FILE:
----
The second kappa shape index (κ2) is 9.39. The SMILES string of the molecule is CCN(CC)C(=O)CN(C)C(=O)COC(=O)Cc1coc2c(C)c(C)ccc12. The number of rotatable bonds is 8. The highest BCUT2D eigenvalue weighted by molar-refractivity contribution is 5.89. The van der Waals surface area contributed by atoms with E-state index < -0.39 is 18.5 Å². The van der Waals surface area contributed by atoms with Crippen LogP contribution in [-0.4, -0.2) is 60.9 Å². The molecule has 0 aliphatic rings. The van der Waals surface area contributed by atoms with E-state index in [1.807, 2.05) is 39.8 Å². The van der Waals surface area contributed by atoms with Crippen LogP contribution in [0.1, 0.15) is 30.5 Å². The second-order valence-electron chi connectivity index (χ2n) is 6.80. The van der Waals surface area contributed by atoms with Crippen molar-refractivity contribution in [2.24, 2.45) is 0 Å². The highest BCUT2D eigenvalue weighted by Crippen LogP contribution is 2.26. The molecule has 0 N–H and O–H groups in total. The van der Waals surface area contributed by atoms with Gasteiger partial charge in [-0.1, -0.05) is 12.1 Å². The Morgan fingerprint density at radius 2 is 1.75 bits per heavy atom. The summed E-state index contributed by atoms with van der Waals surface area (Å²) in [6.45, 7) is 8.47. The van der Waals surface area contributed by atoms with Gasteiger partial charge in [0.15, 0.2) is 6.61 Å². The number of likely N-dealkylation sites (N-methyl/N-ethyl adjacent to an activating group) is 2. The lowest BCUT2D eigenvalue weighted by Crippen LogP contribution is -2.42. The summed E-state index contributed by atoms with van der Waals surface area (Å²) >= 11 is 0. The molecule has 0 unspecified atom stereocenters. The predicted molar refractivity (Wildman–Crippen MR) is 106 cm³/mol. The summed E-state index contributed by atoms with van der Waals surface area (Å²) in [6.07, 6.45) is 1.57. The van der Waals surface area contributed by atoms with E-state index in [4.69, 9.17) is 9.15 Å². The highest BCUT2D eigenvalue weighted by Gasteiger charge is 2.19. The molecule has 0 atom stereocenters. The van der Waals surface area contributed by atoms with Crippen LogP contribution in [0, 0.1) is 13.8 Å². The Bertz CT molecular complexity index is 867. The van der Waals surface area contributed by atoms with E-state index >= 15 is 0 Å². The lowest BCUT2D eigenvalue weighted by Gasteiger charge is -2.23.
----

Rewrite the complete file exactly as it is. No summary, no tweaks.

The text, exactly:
The second kappa shape index (κ2) is 9.39. The SMILES string of the molecule is CCN(CC)C(=O)CN(C)C(=O)COC(=O)Cc1coc2c(C)c(C)ccc12. The number of rotatable bonds is 8. The highest BCUT2D eigenvalue weighted by molar-refractivity contribution is 5.89. The van der Waals surface area contributed by atoms with E-state index < -0.39 is 18.5 Å². The van der Waals surface area contributed by atoms with Crippen LogP contribution in [-0.4, -0.2) is 60.9 Å². The molecule has 0 aliphatic rings. The van der Waals surface area contributed by atoms with E-state index in [1.807, 2.05) is 39.8 Å². The van der Waals surface area contributed by atoms with Crippen LogP contribution in [0.1, 0.15) is 30.5 Å². The second-order valence-electron chi connectivity index (χ2n) is 6.80. The van der Waals surface area contributed by atoms with Crippen molar-refractivity contribution in [2.24, 2.45) is 0 Å². The highest BCUT2D eigenvalue weighted by Crippen LogP contribution is 2.26. The molecule has 0 N–H and O–H groups in total. The van der Waals surface area contributed by atoms with Gasteiger partial charge in [-0.1, -0.05) is 12.1 Å². The Morgan fingerprint density at radius 2 is 1.75 bits per heavy atom. The summed E-state index contributed by atoms with van der Waals surface area (Å²) in [6.45, 7) is 8.47. The van der Waals surface area contributed by atoms with Gasteiger partial charge in [0.15, 0.2) is 6.61 Å². The number of likely N-dealkylation sites (N-methyl/N-ethyl adjacent to an activating group) is 2. The lowest BCUT2D eigenvalue weighted by Crippen LogP contribution is -2.42. The summed E-state index contributed by atoms with van der Waals surface area (Å²) >= 11 is 0. The molecule has 0 unspecified atom stereocenters. The predicted molar refractivity (Wildman–Crippen MR) is 106 cm³/mol. The summed E-state index contributed by atoms with van der Waals surface area (Å²) in [6.07, 6.45) is 1.57. The van der Waals surface area contributed by atoms with E-state index in [4.69, 9.17) is 9.15 Å². The highest BCUT2D eigenvalue weighted by Gasteiger charge is 2.19. The molecule has 0 atom stereocenters. The van der Waals surface area contributed by atoms with Crippen LogP contribution in [0, 0.1) is 13.8 Å². The Bertz CT molecular complexity index is 867. The van der Waals surface area contributed by atoms with E-state index >= 15 is 0 Å². The lowest BCUT2D eigenvalue weighted by Gasteiger charge is -2.23.